West used his profits to purchase land near the intersection of Bonner and Barrett Roads in Fayette County. Some distance from the road he built a "mansion" and the dirt road leading up to his front door became known as Abolition Lane.
In the years that followed, at least twelve cabins were constructed on West's land and these became temporary residences for other runaway slaves who needed a place to live and work as they stole their way further north to freedom.
Historically, Purley Baker was a man—the head of the Anti-Saloon League, which was an anti-drink temperance organization in the U.S. in the early part of the 20th century. This is one of those wonderful occurrences in Hunter’s lyrics of a name that carries a weight that might go completely unnoticed—who has heard, these days, of Purley Baker or his organization? It came to my attention thanks to a reader sending a contribution to The Annotated Grateful Dead Lyrics website. And I think someone sent me a photo once of a bar ironically named “Purley Baker’s.” Possibly in upstate New York. Anyone?
So, in this song, Pearly Baker becomes the idealized woman of August West’s dreams and of his past. He feels betrayed by all those who told him he would come to no good—Pearly believed them. (Italics Hunter’s.)
He spends his life drunk or in jail—doing time for the crime of someone else (either “some other fucker” or “some motherfucker,” not sure which—Garcia’s singing often sounds like the latter). But in the song’s amazing middle, one of the great Garcia bridges moves the time signature into waltz time, and August West avows that he will get back on his feet, if the good Lord wills it. (Though earlier, he had already stated bluntly that his maker was no friend of his—a key moment.) Moving back into march time, the music frames West singing what seems to be an extension of the bridge: “I’ll get up and fly away…”
In my book and on my website, I compared these lines to the song “I’ll Fly Away,” which I incorrectly identified as a folk song. In fact, it was written as a gospel song composed in 1929 by Albert Brumley. However, I do feel somewhat justified by my further reading about Brumley’s composition of the piece, since it, in turn, was inspired by an old ballad, “The Prisoner’s Song,” with this line: “If I had the wings of an angel, over these prison walls I would fly.” The folk process is a wonderful thing.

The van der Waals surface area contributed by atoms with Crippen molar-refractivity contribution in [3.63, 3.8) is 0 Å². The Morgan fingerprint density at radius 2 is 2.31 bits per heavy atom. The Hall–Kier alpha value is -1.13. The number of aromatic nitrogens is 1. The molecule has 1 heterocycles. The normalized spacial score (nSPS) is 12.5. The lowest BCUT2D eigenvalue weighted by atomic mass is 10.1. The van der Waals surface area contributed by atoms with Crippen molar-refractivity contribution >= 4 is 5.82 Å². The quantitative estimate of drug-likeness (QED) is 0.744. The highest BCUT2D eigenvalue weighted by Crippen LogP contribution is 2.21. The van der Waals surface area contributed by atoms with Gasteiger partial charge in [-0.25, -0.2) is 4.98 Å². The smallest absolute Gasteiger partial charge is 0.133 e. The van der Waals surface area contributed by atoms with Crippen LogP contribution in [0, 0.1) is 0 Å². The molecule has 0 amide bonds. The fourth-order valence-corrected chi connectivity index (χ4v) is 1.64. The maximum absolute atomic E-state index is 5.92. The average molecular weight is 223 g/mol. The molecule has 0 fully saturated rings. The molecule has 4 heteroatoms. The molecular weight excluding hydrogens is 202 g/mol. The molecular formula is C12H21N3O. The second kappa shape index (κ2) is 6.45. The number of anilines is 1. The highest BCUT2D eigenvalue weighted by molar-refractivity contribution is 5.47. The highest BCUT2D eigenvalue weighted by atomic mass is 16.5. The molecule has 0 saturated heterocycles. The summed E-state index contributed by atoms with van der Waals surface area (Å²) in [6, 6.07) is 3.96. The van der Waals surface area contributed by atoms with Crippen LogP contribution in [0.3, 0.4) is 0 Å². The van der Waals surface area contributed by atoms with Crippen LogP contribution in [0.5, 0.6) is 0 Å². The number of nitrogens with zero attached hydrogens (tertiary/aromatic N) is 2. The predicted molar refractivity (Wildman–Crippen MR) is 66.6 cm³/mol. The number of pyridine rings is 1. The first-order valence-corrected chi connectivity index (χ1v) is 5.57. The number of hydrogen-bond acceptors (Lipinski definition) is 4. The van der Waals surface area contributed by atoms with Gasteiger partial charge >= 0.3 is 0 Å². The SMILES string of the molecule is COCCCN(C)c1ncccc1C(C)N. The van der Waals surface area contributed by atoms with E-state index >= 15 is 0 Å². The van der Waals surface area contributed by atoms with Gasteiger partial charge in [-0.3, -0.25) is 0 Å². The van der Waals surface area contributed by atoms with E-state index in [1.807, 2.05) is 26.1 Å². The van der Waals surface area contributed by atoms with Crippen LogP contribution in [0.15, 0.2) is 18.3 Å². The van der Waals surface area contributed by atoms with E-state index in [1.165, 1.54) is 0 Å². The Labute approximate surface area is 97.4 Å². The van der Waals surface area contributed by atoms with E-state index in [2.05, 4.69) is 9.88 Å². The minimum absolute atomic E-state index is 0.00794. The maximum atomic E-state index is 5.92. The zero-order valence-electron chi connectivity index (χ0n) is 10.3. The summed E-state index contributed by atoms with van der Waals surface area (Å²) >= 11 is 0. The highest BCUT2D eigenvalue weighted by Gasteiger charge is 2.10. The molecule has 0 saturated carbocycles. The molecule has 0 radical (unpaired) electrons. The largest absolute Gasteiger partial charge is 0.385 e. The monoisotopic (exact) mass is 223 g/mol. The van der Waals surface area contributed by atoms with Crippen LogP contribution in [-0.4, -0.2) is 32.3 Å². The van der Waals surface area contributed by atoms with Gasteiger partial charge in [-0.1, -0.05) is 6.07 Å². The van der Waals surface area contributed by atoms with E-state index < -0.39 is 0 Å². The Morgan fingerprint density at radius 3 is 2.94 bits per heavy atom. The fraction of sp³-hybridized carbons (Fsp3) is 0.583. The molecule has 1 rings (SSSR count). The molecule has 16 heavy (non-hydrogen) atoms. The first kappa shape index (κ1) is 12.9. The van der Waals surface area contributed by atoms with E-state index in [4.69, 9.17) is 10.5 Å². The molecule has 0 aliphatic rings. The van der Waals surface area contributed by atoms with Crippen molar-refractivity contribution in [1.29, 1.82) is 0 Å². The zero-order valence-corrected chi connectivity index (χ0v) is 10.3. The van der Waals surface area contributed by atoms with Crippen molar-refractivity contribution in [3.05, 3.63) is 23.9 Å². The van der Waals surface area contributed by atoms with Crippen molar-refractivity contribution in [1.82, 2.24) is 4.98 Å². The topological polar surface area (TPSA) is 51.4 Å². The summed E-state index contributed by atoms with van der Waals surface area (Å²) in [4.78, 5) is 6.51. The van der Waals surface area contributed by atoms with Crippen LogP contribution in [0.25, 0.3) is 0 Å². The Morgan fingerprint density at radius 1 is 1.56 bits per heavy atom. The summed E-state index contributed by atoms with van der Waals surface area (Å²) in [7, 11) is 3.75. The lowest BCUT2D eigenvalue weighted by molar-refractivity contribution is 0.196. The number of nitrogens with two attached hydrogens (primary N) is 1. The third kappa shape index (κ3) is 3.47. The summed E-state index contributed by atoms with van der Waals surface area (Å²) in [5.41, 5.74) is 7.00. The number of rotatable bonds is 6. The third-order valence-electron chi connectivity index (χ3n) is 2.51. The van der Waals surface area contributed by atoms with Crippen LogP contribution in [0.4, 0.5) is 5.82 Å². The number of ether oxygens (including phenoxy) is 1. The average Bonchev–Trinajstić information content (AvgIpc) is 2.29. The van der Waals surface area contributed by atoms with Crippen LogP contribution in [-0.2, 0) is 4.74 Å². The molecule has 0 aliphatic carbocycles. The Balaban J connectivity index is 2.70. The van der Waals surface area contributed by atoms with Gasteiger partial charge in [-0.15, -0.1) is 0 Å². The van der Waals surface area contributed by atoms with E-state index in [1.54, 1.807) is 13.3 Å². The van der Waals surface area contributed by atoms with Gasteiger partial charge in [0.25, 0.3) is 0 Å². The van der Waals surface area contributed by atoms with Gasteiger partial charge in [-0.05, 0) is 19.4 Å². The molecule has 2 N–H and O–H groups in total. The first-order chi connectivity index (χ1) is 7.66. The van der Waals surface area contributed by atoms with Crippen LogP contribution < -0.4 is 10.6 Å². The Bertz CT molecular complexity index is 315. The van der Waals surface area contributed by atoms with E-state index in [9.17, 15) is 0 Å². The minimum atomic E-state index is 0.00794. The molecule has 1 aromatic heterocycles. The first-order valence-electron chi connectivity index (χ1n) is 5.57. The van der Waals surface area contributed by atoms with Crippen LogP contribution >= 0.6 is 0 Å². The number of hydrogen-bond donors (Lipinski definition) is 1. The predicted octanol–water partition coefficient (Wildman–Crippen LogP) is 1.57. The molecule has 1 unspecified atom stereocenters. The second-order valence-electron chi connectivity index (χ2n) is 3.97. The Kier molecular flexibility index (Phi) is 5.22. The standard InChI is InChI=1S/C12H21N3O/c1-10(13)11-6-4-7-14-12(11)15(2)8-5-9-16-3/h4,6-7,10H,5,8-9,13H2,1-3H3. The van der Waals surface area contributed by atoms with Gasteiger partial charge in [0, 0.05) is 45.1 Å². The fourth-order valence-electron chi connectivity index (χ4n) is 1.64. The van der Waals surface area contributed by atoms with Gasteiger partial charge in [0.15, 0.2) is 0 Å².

Such a sad moment in the song—you know, listening, that August West will never get back on his feet again, much less fly away, and even less that Pearly has been true to him to his dying day. Does the narrator’s response: “I’m sure she’s been…” strike you as sincere? Is he being reassuring, or self-satisfiedly sarcastic?
Sad enough—but it gets worse.
Our initial narrator now returns to the song, getting up to wander around, with no particular place to go—just hanging around. And he, too, has a girl, and he, too, is sure that she has been true to him. So sure that he repeats himself. “I know she’s been, I’m sure she’s been true to me.”
The song always seemed to me to be partially aimed at the Deadheads. As a group, we were perhaps more in danger of falling victim to our addictions than mainstream society. And the fact that our own 12-Step group, of which I am a proud participant, calls itself the Wharf Rats, speaks volumes.
I never tire of this song. It makes room for some of Garcia’s most impassioned singing and soloing; the harmonies often soar; and the repeated suspended A chords beg for resolution that will never be granted.
So, it’s August, and today, August First, is Jerry Garcia’s birthday. Happy August. Happy birthday, Jerry!